ETFs – Elements 5


This post is part of the Elements series, a Periodic Table of all the Investing Elements that you need to take control of your financial life. You can find the rest of the posts here.


What is it?

ETFs are Exchange Traded Funds. Together with Exchange Traded Commodities (ETCs) they form the group of assets known as Exchange Traded Products (ETPs).

The simplest way to think of them is as index funds that are listed on the stock exchange.

They are passive instruments than aim to track the performance of an underlying index (the target, or benchmark), but they can be traded like a normal share.

This gives them advantages, and certain risks, that are not present on traditional index funds (OEICs). ((Technically many ETFs qualify as OEICs in order to offer consumer protection, but most people understand OEICs to mean mutual funds / unit trusts that are not traded on exchanges ))

What kind of element is it?

An ETF is a financial asset – it’s something that you own, usually inside a wrapper such as an ISA or a SIPP.

Who needs it?

Everybody needs ETFs – they are usually the lowest cost and most flexible way to access a wide variety of asset classes.

What comes before it?

Strictly speaking, you need nothing other than a stock trading account with a broker in order to buy an ETF.

But in practice, you need several other things first – you need a budget and a plan, and some financial statements to show how far along with your plan you have got.

Your plan will include an asset allocation – a description of which assets you want to hold, which in turn will depend on your risk tolerance (another part of your plan).

And you need a tax-shelter – a wrapper to hold the ETF inside. This will normally be a SIPP or an ISA.

What comes after it?

If you hold it in an ISA, nothing – you just sell the ETF when you need the cash, and take it out of your ISA.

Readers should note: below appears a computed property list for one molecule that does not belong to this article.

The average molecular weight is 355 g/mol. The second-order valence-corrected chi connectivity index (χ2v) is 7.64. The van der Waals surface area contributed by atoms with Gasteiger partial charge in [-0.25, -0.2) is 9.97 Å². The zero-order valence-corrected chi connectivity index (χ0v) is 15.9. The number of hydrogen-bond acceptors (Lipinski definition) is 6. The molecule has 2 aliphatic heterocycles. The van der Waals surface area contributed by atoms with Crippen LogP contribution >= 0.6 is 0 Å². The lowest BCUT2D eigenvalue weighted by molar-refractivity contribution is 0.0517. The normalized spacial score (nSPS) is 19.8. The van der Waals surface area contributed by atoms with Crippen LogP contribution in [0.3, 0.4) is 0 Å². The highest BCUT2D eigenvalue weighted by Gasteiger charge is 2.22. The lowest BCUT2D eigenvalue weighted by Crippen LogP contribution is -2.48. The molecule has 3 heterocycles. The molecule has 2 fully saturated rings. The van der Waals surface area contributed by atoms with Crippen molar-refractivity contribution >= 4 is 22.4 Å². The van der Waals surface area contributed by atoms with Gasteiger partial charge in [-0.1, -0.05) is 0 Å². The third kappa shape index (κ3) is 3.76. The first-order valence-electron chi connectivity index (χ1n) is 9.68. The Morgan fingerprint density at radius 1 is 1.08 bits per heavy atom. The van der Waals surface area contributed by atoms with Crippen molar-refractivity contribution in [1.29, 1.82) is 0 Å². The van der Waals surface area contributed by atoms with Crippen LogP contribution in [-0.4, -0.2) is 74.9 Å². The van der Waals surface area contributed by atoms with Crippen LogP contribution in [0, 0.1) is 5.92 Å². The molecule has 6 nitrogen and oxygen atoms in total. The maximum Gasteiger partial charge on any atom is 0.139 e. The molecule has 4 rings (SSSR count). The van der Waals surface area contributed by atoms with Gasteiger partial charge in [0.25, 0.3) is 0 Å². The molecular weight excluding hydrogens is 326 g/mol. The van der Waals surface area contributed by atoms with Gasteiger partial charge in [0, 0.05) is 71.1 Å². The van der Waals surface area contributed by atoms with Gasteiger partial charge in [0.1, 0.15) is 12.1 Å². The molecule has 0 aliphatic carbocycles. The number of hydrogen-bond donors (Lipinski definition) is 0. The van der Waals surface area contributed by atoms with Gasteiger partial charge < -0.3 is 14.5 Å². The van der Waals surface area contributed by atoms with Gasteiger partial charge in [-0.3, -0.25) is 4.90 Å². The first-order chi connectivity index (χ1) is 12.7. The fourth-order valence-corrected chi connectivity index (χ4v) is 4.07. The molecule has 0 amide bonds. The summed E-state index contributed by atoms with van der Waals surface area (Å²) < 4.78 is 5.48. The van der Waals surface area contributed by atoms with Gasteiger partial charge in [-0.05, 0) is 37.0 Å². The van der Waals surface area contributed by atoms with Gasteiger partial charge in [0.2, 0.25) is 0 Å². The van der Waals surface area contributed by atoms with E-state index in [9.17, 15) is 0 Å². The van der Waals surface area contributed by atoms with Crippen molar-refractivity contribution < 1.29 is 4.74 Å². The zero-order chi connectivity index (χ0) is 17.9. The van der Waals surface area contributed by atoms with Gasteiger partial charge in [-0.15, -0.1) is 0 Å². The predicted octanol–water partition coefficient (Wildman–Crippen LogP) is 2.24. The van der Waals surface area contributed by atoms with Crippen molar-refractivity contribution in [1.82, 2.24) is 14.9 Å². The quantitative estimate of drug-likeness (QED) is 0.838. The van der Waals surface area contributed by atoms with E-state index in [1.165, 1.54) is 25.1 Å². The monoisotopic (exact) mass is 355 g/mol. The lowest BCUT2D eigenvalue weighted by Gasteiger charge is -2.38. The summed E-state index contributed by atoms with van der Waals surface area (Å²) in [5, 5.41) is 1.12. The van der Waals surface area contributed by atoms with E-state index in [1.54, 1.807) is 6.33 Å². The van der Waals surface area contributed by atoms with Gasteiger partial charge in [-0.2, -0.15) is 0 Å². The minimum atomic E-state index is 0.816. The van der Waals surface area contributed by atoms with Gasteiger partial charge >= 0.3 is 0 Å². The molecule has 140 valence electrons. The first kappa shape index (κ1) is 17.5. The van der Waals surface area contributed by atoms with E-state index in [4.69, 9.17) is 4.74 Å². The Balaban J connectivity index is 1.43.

If you hold it in a SIPP (a form of pension), you need to put the SIPP into Drawdown before you can access the cash. This in turn means that you need to be 55 years old.

What age do you need it from?

As soon as you start saving, so ideally no later than 25.

What age do you need it until?

For the rest of your life. You will be living off your ETFs in retirement (decumulation).

How much does it cost?

Costs vary widely, both in terms of the ETFs themselves and the wrappers. We’ll focus here on the ETFs.

The platform you choose for your ISA and your SIPP may restrict the range of ETFs that are available. Before choosing your platform, you need to check which ETFS are supported, and how much they will cost.

The better platforms will include a “Core” range of six to twelve ETFs that are relatively cheap (0.07% to 0.25% pa). The drawback will be that only six to twelve asset classes will be covered.

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For many people this will not be a problem. For those who want exposure to long-term potential growth across all asset classes, additional – higher-cost – ETFs will need to be added.

This is unlikely to push the cost of the portfolio above say 0.5% pa.

What’s in it?

There are two kinds of ETF – physical and synthetic (also known as derivative-based).

Physical ETFs hold the assets from the index they are tracking. This is very safe, but also expensive, as they need to buy and sell assets as their prices change (which in turn changes the composition of the index).

There are two kinds of physical ETF – those that use full replication (holding all the constituents of the index) and those that use “optimised” replication (holding only a sub-set of the constituents). The latter are usually cheaper, but may not track the index quite as well.

Synthetic ETFs hold a basket of quality assets (usually blue-chip stocks from the local main market, such as the London Stock Exchange) and use a “swap” contract with a bank to transform the returns from this basket into the returns of the index that the ETF tracks.

This is usually cheaper than a physical ETF, but introduces counterparty risk. If the bank providing the swap contract fails, then instead of the returns from the desired index, you might end up with the returns from the clue-chip stocks.